Published in November 22, 2023

Answering Australians’ Top Questions About Credit Enquiries

Answering Australians’ Top Questions About Credit Enquiries
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In a nutshell, credit enquiries occur when you apply for any type of credit. Lenders use these enquiries to assess your creditworthiness and determine the risk of lending to you. It’s like a financial snapshot that showcases your borrowing history and helps lenders decide whether you’re a reliable candidate for their financial offerings.

In this article, we have collected a few of the top questions that are always been asked about credit enquiries, and we’ve tried our best to simplify this stuff for everyone.

How many credit enquiries are too much?

The impact of credit enquiries on your credit score can vary depending on various factors, including the scoring model used and your overall credit history. While there’s no specific number of enquiries that are universally considered “too much,” multiple hard enquiries within a short period can raise concerns among lenders.

When you apply for credit, the lender typically performs a hard enquiry on your credit report to assess your creditworthiness. Each hard enquiry can have a small, temporary negative impact on your credit score. However, credit scoring models typically take into account that consumers may shop around for the best loan terms, particularly for mortgages, auto loans, or student loans. Therefore, they often treat multiple enquiries for the same type of loan within a certain time frame as a single enquiry, minimising the impact on your score.

However, if you have a large number of enquiries over a short period and across different types of credit (credit cards, personal loans, etc.), it could be interpreted as a sign of financial distress or irresponsible behaviour. This might result in a more significant impact on your credit score and could make lenders view you as a higher-risk borrower.

Tippla is a reputable and convenient resource for individuals interested in checking their credit scores online. They have established partnerships with two of the world’s largest credit bureaus, Equifax and Experian, ensuring you receive accurate and up-to-date information. Tippla’s services are also entirely free, allowing you to monitor your credit report without any financial burden.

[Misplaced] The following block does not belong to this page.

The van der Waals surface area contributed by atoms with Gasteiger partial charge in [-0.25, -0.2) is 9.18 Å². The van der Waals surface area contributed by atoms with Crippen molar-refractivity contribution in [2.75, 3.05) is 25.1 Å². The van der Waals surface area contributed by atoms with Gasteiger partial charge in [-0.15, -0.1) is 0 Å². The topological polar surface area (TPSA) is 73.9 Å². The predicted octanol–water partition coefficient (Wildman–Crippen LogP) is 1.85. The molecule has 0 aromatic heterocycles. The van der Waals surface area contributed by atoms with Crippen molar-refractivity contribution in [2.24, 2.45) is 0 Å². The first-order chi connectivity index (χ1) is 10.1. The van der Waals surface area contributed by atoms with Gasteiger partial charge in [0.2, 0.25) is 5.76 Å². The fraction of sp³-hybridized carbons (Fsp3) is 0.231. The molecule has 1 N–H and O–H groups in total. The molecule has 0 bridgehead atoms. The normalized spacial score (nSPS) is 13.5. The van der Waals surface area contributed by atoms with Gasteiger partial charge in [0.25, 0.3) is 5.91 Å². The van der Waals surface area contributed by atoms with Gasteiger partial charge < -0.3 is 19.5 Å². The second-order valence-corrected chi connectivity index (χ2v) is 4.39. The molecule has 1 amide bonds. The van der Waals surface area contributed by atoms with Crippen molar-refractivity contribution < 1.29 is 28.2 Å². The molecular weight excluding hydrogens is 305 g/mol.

You must check the quantity of listed enquiries and the gaps in time between them as soon as you receive your credit report. In general, your credit score will benefit more from these enquiries being spaced out across time. It’s also possible to stumble across entries that you might not be familiar with or recall.

How many points does your credit drop with a hard enquiry?

Typically, a single hard credit check can trim anywhere from 5 to 10 points off your credit score. In Australia, the credit landscape is monitored by three major credit reporting agencies: Equifax, Experian, and Illion. Equifax provides a credit score up to 1,200, Experian and Illion cap it at 1,000. While a minor score dip may seem inconsequential as a one-time occurrence, consecutive hard credit checks can accumulate and pose a risk to your creditworthiness. Lenders, reviewing a sequence of such checks on your credit report, might become hesitant to greenlight your loan application.

Does a credit freeze stop hard enquiries?

Yes, a credit freeze typically stops hard enquiries on your credit report. When you initiate a credit freeze, it restricts access to your credit report, making it challenging for potential creditors to perform hard enquiries. A hard enquiry occurs when you apply for credit, and it can impact your credit score. With a credit freeze in place, even if someone attempts to check your credit without your authorisation, the freeze acts as a barrier, thwarting hard enquiries.

It’s important to note that while a credit freeze offers robust protection against unauthorised access, it doesn’t impact your existing credit accounts or your credit score directly.

Can I delete credit enquiries?

You cannot delete a legitimate credit enquiry from your credit report, and they typically stay on your report for around 5 years before automatic removal. However, opportunities for correction arise when dealing with incorrect or inaccurate details such as unauthorised credit enquiries.